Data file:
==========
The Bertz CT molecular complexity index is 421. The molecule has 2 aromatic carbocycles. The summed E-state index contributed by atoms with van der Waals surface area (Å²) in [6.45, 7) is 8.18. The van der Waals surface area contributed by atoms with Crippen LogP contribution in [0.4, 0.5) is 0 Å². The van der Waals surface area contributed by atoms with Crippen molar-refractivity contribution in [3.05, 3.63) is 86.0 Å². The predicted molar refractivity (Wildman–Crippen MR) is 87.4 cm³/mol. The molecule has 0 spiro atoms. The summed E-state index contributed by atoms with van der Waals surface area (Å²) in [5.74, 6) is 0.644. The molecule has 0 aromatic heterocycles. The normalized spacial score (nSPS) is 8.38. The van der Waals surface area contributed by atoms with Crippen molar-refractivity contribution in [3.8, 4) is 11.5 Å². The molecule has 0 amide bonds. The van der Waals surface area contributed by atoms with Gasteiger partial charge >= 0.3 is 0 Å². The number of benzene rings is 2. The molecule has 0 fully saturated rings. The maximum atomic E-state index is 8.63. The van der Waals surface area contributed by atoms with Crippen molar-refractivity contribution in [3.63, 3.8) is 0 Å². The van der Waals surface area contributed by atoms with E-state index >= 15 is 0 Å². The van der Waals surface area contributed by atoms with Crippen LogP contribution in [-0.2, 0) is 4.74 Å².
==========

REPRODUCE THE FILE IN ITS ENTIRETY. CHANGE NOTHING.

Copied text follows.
The Bertz CT molecular complexity index is 421. The molecule has 2 aromatic carbocycles. The summed E-state index contributed by atoms with van der Waals surface area (Å²) in [6.45, 7) is 8.18. The van der Waals surface area contributed by atoms with Crippen LogP contribution in [0.4, 0.5) is 0 Å². The van der Waals surface area contributed by atoms with Crippen molar-refractivity contribution in [3.05, 3.63) is 86.0 Å². The predicted molar refractivity (Wildman–Crippen MR) is 87.4 cm³/mol. The molecule has 0 spiro atoms. The summed E-state index contributed by atoms with van der Waals surface area (Å²) in [5.74, 6) is 0.644. The molecule has 0 aromatic heterocycles. The normalized spacial score (nSPS) is 8.38. The van der Waals surface area contributed by atoms with Crippen molar-refractivity contribution in [3.8, 4) is 11.5 Å². The molecule has 0 amide bonds. The van der Waals surface area contributed by atoms with Gasteiger partial charge >= 0.3 is 0 Å². The number of benzene rings is 2. The molecule has 0 fully saturated rings. The maximum atomic E-state index is 8.63. The van der Waals surface area contributed by atoms with Crippen molar-refractivity contribution in [3.63, 3.8) is 0 Å². The van der Waals surface area contributed by atoms with E-state index >= 15 is 0 Å². The van der Waals surface area contributed by atoms with Crippen LogP contribution in [-0.2, 0) is 4.74 Å².